It’s time to move on, but before I do I have a few more passages to mark from Wendell Berry.
On the difference between “good” and “bad” work.
There is work that is isolating, harsh, destructive, specialized or trivialized into meaninglessness. And there is work that is restorative, convivial, dignified and dignifying, and pleasing. Good work not just the maintenance of connections – as one is now said to work “for a living” or “to support a family” – but the ENACTMENT of connections. it IS living, and a way of living; it is not support for a family in the sense of an exterior brace or prop, but is one of the forms and acts of love.
On fidelity. (Fidelity as in sexual and marital faithfulness.) This section was especially good. Both non-religious and religious people alike fallen into this sort of sour moralism with regards to many things – myself included every day. I see bits of the gospel in here.
The idea of fidelity is perverted beyond redemption by understanding it as a grim, literal duty enforces only by willpower. This is the “religious” insanity of making a victim of the body as a victory of the soul. Self-restraint that is so purely negative is self-hatred. And one cannot be good, anyhow, just by not being bad. To be faithful merely out of duty is to be blinded to the possibility of a better faithfulness for better reasons.
It is reasonable to suppose, if fidelity is a virtue, that it is a virtue with a purpose. A purposeless virtue is a contradiction in terms. Virtue, like harmony, cannot exist alone; a virtue must lead to harmony between one creature and another. To be good for nothing is just that.
Back to the problem of specialists again. When sex is extracted from personal intimate relationships, family and spiritual life and put in it’s own little box, it becomes twisted and distorted.
A direct result of the disintegration of the household is the division of sexuality from fertility and their virtual takeover by specialists. The specialists of human sexuality are the sexual clinicians and the pornographers, both of whom subsist on the increasing possibility of sex between people who neither know nor care about each other. The specialists of human fertility are the evangelists, technicians, and salesmen of birth control, who subsist upon our failure to see any purpose or virtue in sexual discipline. In this, as in our use of every other kind of energy, our inability to contemplate any measure of restraint or forbearance has been ruinous. Here the impulse is characteristically that of a laboratory scientist: to encapsulate sexuality by separating it absolutely from the problems of fertility.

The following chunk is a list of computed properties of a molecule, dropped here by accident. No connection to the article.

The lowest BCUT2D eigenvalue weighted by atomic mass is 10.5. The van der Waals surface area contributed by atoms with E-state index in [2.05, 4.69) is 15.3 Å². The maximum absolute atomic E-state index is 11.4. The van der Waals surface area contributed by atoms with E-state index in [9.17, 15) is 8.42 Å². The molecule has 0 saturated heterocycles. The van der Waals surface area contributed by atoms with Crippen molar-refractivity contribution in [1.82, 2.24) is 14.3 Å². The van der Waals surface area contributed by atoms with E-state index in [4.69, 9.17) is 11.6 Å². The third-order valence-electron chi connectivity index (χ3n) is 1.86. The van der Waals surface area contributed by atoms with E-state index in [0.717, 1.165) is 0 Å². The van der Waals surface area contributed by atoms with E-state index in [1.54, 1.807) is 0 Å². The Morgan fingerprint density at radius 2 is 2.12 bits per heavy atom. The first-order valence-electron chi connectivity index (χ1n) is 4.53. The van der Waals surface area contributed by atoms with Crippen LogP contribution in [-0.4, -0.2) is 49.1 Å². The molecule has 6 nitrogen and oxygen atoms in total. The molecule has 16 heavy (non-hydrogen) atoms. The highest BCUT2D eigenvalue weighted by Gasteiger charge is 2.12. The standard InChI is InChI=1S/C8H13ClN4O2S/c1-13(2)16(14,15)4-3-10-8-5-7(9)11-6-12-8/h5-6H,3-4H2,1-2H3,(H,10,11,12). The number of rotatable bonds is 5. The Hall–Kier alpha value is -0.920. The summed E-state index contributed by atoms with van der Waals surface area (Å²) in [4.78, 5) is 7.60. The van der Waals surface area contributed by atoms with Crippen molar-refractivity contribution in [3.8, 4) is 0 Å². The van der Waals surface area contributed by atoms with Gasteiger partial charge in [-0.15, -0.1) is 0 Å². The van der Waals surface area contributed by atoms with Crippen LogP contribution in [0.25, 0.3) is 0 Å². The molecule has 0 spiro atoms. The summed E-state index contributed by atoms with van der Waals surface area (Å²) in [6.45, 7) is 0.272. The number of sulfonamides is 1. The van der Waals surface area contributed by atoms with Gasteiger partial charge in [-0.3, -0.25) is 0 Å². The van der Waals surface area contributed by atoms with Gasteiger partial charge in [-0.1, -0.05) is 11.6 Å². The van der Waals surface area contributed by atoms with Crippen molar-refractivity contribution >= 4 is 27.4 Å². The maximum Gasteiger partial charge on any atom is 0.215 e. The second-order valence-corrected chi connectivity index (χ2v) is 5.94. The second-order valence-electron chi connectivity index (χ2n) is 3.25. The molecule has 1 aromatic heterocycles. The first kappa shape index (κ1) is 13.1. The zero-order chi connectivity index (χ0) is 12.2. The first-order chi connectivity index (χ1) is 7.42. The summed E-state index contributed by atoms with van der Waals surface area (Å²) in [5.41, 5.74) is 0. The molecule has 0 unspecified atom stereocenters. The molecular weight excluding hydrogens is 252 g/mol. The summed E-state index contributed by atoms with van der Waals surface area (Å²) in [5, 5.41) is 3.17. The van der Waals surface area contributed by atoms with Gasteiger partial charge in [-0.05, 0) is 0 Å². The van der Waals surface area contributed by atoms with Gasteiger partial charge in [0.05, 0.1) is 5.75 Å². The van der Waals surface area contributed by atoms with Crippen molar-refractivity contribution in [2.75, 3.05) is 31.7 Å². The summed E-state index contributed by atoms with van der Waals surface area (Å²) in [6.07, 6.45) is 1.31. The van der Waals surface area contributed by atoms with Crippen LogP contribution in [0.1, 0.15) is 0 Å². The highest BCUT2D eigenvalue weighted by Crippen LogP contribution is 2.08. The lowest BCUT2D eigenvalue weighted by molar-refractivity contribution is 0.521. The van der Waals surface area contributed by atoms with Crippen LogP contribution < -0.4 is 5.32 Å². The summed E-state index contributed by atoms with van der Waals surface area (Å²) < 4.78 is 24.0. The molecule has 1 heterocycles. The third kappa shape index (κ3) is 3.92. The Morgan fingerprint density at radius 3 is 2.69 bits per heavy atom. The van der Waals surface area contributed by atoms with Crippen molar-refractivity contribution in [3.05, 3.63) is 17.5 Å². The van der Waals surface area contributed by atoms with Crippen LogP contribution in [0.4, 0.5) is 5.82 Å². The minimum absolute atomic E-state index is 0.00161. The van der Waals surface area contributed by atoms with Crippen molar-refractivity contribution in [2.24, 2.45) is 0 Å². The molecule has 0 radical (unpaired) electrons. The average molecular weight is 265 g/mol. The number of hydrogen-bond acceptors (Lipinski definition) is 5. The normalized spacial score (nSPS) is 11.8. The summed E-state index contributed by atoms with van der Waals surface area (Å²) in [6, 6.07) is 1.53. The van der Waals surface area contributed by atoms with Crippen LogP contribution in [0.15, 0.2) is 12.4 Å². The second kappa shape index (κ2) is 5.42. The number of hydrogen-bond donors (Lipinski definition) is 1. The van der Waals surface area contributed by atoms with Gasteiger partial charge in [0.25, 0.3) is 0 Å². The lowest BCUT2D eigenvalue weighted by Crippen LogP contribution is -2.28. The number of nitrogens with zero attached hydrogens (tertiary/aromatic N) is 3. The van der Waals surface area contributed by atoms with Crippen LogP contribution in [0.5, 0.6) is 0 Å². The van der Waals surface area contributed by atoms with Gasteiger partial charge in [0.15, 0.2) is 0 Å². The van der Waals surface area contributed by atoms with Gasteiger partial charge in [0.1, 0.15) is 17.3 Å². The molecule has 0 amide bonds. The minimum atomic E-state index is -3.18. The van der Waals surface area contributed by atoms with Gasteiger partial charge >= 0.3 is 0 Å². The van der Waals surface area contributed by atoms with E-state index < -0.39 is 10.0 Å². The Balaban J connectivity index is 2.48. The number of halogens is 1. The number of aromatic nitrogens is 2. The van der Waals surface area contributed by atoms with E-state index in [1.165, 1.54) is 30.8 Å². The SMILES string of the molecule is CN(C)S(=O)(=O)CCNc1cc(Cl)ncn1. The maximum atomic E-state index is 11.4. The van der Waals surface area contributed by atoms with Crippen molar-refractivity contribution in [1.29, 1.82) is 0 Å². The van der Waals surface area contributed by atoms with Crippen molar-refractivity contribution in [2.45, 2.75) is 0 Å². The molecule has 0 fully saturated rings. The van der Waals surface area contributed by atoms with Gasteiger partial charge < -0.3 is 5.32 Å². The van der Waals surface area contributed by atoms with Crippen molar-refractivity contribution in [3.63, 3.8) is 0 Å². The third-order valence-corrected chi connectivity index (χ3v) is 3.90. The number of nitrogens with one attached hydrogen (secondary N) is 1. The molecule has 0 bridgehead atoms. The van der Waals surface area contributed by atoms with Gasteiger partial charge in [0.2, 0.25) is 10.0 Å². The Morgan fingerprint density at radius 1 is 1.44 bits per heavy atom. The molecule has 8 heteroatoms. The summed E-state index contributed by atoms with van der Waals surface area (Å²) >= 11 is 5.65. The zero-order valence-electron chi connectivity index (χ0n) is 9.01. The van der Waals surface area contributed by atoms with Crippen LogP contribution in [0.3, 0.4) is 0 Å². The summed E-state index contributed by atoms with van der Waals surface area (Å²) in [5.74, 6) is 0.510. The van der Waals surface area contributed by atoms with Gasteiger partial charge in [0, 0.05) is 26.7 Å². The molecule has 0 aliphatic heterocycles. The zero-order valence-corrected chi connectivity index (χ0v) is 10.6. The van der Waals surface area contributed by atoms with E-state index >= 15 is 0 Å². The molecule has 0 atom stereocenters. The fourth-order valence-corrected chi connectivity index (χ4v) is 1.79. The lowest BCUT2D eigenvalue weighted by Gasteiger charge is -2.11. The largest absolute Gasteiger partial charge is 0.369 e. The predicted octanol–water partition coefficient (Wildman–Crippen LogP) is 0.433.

Here, he asks “Can we abstain from using power?” and presents the Amish as an example of a “yes”. The last line is particularly good and quite possibly the theme of his entire book. It’s affected me personally and directed my train of thoughts often as of late. We can flourish by embracing our humble position.
The only people among us that I know of who have answered this question convincingly in the affirmative are the Amish. They alone, as a community, have carefully restricted their use of machine-developed energy, and so have become the only true masters of technology. They are mostly farmers, and they do most of their farm work by hand and by the use of horses and mules. They are pacifists, they operate their own local schools, and in other ways hold themselves aloof from the ambitions of a machine-based society. And by doing so they have maintained the integrity of their families, their community, their religion, and their way of life. They have escaped the mainstream American life of distraction, haste, aimlessness, violence, and disintegration. Their life is not idly wasteful, or destructive. The Amish no doubt have their problems; I do not wish to imply that they are perfect. But it cannot be denied that they have mastered one of the fundamental paradoxes of our condition: we can make ourselves whole only by accepting our partiality by living within our limits, by being human – not by trying to be gods. By restraint they make themselves whole.